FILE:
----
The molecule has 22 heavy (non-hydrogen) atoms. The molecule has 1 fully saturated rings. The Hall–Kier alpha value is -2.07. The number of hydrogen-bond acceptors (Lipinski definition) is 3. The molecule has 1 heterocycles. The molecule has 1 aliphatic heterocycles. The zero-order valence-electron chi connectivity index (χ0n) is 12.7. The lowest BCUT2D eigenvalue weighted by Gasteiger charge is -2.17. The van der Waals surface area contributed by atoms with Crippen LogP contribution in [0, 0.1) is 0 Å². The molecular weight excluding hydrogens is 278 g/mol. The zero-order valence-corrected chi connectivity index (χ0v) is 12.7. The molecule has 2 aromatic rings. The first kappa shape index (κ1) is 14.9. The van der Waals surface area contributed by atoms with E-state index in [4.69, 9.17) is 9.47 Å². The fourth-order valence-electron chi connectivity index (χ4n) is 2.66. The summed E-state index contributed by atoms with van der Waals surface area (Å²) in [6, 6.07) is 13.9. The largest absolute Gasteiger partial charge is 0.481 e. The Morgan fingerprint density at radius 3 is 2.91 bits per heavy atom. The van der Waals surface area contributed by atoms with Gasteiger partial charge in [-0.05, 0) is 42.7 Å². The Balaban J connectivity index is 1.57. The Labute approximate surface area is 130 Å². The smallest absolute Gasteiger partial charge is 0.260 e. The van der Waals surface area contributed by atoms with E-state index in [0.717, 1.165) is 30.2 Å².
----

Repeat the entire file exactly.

The molecule has 22 heavy (non-hydrogen) atoms. The molecule has 1 fully saturated rings. The Hall–Kier alpha value is -2.07. The number of hydrogen-bond acceptors (Lipinski definition) is 3. The molecule has 1 heterocycles. The molecule has 1 aliphatic heterocycles. The zero-order valence-electron chi connectivity index (χ0n) is 12.7. The lowest BCUT2D eigenvalue weighted by Gasteiger charge is -2.17. The van der Waals surface area contributed by atoms with Crippen LogP contribution in [0, 0.1) is 0 Å². The molecular weight excluding hydrogens is 278 g/mol. The zero-order valence-corrected chi connectivity index (χ0v) is 12.7. The molecule has 2 aromatic rings. The first kappa shape index (κ1) is 14.9. The van der Waals surface area contributed by atoms with E-state index in [4.69, 9.17) is 9.47 Å². The fourth-order valence-electron chi connectivity index (χ4n) is 2.66. The summed E-state index contributed by atoms with van der Waals surface area (Å²) in [6, 6.07) is 13.9. The largest absolute Gasteiger partial charge is 0.481 e. The Morgan fingerprint density at radius 3 is 2.91 bits per heavy atom. The van der Waals surface area contributed by atoms with Gasteiger partial charge in [-0.05, 0) is 42.7 Å². The Balaban J connectivity index is 1.57. The Labute approximate surface area is 130 Å². The smallest absolute Gasteiger partial charge is 0.260 e. The van der Waals surface area contributed by atoms with E-state index in [0.717, 1.165) is 30.2 Å².